Michael M. Merzenich is a Professor Emeritus Neuroscientist at the University of California, San Francisco. He attended the University of Portland in Portland, Oregon earning his Bachelor of Science.

He was valedictorian, receiving only one non-A, a C in a philosophy course in which he argued with the instructor. Merzenich earned his PhD in Physiology at Johns Hopkins Medical School in the lab of Vernon Mountcastle, studying neural coding of stimulus magnitude in the hairy skin. He left Johns Hopkins to conduct his postdoctoral studies at the University of Wisconsin under Jerzy Rose. There, he did a cross-species analysis of the cochlear nucleus in large game cats and pinnipeds, did the first auditory cortical microelectrode maps in the macaque with John Brugge, and the first somatosensory maps in the macaque with neurosurgeon Ron Paul. He earned his neurophysiology fellowship between 1968 and 1971. He left Wisconsin to join the faculty at UCSF as the only basic scientist in the clinical Otolaryngology department, head and neck surgery. Dr. Merzenich started with UCSF in 1971 as faculty member becoming full professor in 1980. Dr. Merzenich is Co-Director at the Coleman Memorial Laboratory where he conducts research on the cerebral cortex. His research examines neurological illness, learning processes and the neurological processes of the cerebral cortex. He remains in the same department, now as a professor emeritus, retiring in 2007.

His contributions to the field are numerous. He took the sensory cortex maps developed by his predecessors like Archie Tunturi, Clinton Woolsey, Vernon Mountcastle, Wade Marshall, and Philip Bard, and refined them using dense micro-electrode mapping techniques. Using this, he definitively showed there to be multiple somatotopic maps of the body in the postcentral sulcus, and multiple tonotopic maps of the acoustic inputs in the superior temporal plane. He led the cochlear implant team at UCSF, which transferred its technology to Advanced Bionics, and their version is the Clarion cochlear implant. He collaborated with Bill Jenkins and Gregg Recanzone to demonstrate sensory maps are labile into adulthood in animals performing operant sensory tasks. He collaborated with Paula Tallal, Bill Jenkins, and Steve Miller to form the company Scientific Learning. This was based on Fast ForWord software they co-invented that produces improvements in children's language skills that has been related to the magnitude of their temporal processing impairments prior to training. Dr. Merzenich was director and Chief Scientific Officer between November 1996 and January 2003. Dr. Merzenich took two sabbaticals from UCSF in 1997 and 2004. In 1997 he led research teams at Scientific Learning Corporation, and in 2004 at Posit Science Corporation. Currently, Merzenich's second company, Posit Science, is working on a broad range of behavioral therapies. Their lead product is brain-training software called Cortex (TM) with InSight (TM). Dr. Merzenich is Chief Scientific Officer and on the Board of Directors at Posit Science. In May 1999, Dr. Merzenich was honored by election into the National Academy of Sciences for his research on brain plasticity. He went on to be elected to the National Academy's Institute of Medicine in 2008, making him one of a very select few to have been elected to more than one of the National Academies. As of 2001, he received the Award for Distinguished Scientific Contributions. He has been awarded the International Ipsen Prize, Zülch Prize of the Max-Planck Institute, Thomas Alva Edison Patent Award, the Purkinje Medal, and Karl Spencer Lashley Award.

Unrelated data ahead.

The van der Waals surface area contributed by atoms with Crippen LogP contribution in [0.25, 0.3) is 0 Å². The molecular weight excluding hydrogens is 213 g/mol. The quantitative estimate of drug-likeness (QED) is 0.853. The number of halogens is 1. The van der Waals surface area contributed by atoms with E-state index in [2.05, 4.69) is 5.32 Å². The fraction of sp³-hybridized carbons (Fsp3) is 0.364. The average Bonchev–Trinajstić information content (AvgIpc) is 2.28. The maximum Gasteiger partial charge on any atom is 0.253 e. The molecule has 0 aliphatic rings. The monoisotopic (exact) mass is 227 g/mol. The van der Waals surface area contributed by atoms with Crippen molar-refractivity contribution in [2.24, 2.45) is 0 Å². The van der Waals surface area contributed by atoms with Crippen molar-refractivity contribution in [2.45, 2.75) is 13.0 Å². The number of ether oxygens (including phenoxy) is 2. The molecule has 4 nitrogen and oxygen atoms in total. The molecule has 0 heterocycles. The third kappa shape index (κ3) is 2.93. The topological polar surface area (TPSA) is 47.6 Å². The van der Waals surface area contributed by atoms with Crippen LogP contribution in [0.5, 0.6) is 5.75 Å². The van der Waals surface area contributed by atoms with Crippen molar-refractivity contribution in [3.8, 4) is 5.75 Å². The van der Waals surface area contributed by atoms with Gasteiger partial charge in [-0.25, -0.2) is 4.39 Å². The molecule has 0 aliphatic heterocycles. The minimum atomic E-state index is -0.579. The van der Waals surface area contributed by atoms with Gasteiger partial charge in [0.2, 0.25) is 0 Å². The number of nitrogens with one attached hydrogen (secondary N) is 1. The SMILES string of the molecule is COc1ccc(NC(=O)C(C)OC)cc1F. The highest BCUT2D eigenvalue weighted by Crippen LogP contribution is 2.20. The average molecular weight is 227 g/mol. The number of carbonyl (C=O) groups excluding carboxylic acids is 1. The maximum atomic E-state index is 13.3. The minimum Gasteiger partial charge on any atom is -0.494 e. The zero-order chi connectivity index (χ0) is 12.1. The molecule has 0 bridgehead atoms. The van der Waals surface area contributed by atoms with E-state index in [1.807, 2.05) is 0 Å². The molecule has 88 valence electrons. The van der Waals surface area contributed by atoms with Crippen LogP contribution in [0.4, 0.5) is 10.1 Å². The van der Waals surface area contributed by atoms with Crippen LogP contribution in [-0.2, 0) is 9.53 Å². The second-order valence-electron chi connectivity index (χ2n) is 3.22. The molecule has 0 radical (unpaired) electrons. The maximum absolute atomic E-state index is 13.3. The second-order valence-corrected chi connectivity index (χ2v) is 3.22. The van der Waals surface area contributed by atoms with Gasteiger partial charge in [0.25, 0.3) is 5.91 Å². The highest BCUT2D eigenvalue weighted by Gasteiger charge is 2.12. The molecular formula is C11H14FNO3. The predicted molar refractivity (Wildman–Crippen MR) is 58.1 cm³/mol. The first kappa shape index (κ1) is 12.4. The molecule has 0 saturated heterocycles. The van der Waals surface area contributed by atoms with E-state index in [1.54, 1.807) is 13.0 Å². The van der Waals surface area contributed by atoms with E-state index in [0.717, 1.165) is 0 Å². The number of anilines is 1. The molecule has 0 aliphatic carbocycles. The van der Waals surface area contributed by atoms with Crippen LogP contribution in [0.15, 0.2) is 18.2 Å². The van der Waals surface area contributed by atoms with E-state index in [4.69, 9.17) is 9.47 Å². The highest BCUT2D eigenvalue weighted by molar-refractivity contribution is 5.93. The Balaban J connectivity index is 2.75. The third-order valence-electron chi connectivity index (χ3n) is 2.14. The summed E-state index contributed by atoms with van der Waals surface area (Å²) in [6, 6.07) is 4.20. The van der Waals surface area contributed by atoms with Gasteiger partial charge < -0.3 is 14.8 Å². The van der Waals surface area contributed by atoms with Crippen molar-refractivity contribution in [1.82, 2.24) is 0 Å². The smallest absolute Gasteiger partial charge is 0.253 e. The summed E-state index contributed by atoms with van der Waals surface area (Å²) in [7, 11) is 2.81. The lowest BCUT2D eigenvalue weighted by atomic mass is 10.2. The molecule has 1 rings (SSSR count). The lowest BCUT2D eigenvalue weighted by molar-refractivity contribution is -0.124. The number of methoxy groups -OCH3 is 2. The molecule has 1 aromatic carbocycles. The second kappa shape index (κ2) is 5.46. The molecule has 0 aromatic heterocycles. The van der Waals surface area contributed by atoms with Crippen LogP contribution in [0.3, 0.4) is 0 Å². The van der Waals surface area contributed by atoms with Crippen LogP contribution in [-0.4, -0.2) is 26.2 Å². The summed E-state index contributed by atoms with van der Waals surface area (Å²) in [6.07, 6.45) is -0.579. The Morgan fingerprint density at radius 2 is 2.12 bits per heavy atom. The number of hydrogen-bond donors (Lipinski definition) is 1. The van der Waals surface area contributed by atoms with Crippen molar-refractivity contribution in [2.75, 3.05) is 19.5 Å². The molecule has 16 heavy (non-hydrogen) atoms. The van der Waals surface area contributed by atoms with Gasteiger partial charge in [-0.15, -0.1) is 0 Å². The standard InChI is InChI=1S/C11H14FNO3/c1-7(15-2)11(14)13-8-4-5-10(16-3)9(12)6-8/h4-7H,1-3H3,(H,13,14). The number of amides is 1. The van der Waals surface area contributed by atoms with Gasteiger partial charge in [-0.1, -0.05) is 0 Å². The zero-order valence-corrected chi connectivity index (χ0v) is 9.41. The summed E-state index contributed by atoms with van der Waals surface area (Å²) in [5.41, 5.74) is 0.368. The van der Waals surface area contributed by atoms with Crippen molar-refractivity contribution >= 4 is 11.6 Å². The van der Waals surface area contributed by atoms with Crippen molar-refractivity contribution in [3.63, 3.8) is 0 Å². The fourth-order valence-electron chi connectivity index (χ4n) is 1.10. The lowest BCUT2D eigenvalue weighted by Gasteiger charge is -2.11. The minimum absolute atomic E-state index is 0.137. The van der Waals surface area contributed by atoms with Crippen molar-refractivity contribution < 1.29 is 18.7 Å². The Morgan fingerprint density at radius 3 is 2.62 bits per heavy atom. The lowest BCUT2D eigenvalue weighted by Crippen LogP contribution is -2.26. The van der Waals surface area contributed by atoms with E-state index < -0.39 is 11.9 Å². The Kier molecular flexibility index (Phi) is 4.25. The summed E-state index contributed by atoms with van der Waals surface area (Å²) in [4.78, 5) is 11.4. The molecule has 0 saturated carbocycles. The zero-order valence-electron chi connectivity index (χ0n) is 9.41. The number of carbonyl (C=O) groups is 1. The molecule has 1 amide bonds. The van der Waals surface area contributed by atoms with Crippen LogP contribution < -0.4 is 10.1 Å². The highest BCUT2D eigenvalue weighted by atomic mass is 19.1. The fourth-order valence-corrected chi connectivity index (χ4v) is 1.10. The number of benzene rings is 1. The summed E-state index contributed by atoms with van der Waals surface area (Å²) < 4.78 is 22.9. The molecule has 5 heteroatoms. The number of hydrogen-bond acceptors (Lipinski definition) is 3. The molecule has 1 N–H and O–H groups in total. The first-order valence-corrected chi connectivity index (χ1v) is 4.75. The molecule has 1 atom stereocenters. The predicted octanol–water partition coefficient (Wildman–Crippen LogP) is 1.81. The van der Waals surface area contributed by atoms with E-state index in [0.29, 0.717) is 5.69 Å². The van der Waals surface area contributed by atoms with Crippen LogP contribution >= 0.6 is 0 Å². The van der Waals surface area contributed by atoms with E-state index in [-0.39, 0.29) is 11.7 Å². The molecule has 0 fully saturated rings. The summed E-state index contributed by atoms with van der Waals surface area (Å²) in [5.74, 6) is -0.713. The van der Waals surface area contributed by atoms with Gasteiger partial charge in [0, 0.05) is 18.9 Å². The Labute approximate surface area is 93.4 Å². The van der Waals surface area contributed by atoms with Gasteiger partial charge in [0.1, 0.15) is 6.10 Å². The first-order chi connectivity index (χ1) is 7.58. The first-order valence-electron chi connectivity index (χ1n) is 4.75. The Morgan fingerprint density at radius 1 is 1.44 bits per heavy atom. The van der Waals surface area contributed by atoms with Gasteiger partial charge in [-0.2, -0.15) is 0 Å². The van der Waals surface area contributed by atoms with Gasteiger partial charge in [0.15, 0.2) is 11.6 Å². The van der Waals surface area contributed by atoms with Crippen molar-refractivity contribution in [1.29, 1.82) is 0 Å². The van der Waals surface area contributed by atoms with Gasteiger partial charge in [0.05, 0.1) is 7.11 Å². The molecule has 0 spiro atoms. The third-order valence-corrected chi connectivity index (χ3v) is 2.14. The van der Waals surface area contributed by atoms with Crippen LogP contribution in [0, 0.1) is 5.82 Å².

Dr. Merzenich has published more than 200 articles. His work is also often covered in the popular press, including The New York Times, The Wall Street Journal, Time and Newsweek. He has appeared on Sixty Minutes II, CBS Evening News and Good Morning America. He holds over 50 US patents. Dr. Merzenich is the Francis A. Sooy Chair of Otolaryngology, in the Keck Center for Integrative Neurosciences at the University of California, San Francisco Medical Center.